So, a further update to my last post almost a year ago.
I have now been sober for 34 days at the time of writing this. Why am I now totally sober, when in my previous post I spoke of how I now “drank at a healthy level”?
I realised, as time went by that, that whilst my life circumstances may have changed, alcohol hadn’t changed one bit. It was still the same greedy, narcissistic, ugly drug it had always been. It was still the same mentally tiring loop of drinking and either drinking too much and paying the penalty, or wrestling myself into moderation and mentally exhausting myself. It would still always be an option if I was feeling stressed or unhappy, which would lead to be being more stressed and unhappy. Do the same thing, expect the same results.
My pattern of alcohol misuse was always one of binges and recovery. Lots of people follow this pattern. This is why they can continue to lead “functional” lives to some degree. I could still complete my studies (not as well as I could have done if I didn’t drink), have relationships (which drinking damaged) and do other “normal” human being stuff.
A lot of drinkers take the example of the extreme alcoholic and say, “well I am not homeless and drinking at 11am, so my 30 unit weekend binges are no big deal”, not appreciating that there is a spectrum of damage being done to your own life. It is analogue, not binary. Most heavy drinkers maintain their jobs and relationships to some degree. Even if you could lead a “functional life” whilst drinking, you will still pay the price. A gym session missed here, a social engagement missed there, a work deadline missed. It also doesn’t help that there is a lot of social proof surrounding alcohol. It is the only drug you have to apologise for not taking. Societal addiction to alcohol runs deep.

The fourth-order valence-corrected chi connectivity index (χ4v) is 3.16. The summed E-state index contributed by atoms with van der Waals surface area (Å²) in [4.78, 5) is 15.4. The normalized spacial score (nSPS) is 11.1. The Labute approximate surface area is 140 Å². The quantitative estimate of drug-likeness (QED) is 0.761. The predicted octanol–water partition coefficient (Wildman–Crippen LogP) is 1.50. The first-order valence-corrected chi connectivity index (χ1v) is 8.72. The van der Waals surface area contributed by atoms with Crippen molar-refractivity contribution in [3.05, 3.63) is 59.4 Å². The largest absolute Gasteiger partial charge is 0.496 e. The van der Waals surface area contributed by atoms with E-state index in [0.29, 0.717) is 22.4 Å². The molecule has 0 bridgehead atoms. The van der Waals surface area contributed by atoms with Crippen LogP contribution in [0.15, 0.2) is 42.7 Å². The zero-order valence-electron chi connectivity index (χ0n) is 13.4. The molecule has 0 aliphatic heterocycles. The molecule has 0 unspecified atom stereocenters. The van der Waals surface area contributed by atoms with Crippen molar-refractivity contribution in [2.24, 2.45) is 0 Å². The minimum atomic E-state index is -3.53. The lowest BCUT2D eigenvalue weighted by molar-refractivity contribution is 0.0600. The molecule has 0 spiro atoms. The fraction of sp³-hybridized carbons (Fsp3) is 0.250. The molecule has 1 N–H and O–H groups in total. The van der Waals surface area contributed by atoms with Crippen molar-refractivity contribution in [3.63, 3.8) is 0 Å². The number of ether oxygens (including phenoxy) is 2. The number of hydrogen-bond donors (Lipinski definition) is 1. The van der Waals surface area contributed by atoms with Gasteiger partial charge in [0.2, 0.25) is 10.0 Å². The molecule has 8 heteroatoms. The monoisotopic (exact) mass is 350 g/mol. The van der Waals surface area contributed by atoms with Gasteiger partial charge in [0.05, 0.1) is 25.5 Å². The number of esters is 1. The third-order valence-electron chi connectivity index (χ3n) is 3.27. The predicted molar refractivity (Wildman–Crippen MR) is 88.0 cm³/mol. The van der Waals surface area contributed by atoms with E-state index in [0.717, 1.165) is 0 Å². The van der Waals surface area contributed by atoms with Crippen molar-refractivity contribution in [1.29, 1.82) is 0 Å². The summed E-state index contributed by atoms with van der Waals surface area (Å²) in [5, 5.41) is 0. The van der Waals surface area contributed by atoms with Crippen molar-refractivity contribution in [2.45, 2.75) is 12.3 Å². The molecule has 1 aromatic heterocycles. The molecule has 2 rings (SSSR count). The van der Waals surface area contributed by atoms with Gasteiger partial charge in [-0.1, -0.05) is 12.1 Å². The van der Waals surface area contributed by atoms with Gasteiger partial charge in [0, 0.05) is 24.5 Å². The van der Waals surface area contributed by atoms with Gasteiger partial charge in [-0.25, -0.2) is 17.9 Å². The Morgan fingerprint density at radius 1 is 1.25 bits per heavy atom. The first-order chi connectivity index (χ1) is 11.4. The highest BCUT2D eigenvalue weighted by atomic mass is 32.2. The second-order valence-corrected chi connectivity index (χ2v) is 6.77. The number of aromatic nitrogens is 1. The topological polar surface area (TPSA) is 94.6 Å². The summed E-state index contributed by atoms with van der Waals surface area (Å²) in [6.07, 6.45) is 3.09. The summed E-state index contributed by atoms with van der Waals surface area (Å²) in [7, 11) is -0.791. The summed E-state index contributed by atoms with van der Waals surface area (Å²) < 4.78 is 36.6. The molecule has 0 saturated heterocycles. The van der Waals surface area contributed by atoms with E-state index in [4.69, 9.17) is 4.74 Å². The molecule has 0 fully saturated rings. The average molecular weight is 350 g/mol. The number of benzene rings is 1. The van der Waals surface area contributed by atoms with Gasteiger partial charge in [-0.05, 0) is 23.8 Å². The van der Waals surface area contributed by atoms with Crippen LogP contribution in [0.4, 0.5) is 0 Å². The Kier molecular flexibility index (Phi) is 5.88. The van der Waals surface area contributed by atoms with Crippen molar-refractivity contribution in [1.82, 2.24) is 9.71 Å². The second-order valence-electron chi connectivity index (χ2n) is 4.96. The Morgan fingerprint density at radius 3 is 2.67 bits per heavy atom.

My view now, which I had always thought (but couldn’t put into words) at the back of my mind, is that the only people who can psychologically drink at a “safe” level are people who NEVER enjoyed getting drunk in the first place. There are a few people I have met and know well, who straight up don’t enjoy the affects of alcohol beyond 1 or max 2 drinks. These people will naturally not drink at all, apart from occasional social situations (with social pressure/expectation) and alcohol will not take up any mental energy at all.
This isn’t and will never be me. In some relationships there is too much water under the bridge to go back. Better to start anew.
Resources that helped me solidify and clarify my views on alcohol were youtube videos, specifically from “CGKid” (he is a recovering polyaddict, but all addictions walk the same path, some are just quicker than others) and Craig Beck’s channel, “stopdrinkingexpert”. I would recommend checking both of their videos out for anyone reading this. I have only seen the free content from “stopdrinkingexpert” on youtube, so I cannot comment on his course.
I could go into more detail about the reasons to quit and why my life is changing, but in a good way, now that I don’t drink, but these are similar to many other stories you can find online, so I will save you reading them again. If anyone would like to hear more, please comment and I can go into more detail.
Do I still have periods where I just want to shut off from the world and escape? Sure! I had one 2 weeks ago. I bought a game called “The Long Dark” on Steam, where you play a survivalist in the Canadian wilderness and played it for 20hrs over 3 days. When I recovered from my funk, I was able to go to work on Monday without a hangover and without the heart palpitations and anxiety which come with withdrawl. I could recovery quicker from my funk and not be back to square one.
My next goals are to tackle the other dopamine based vices, which are negatively affecting my life in nebulous and subtle ways, these being pornography and vaping. Interestingly, I had stopped vaping for 6 months prior to stopping drinking, but I started again when I had the weekend of “escape” documented above. A step back for sure, but better than drinking again. With drinking gone, I now have the space to continue to tackle my negative feelings (and other vices) sober, in order to live my best life.
My best wishes to anyone out there who has recognised their unhealthy relationship with alcohol. Do not stop moving towards where you know you need to get to.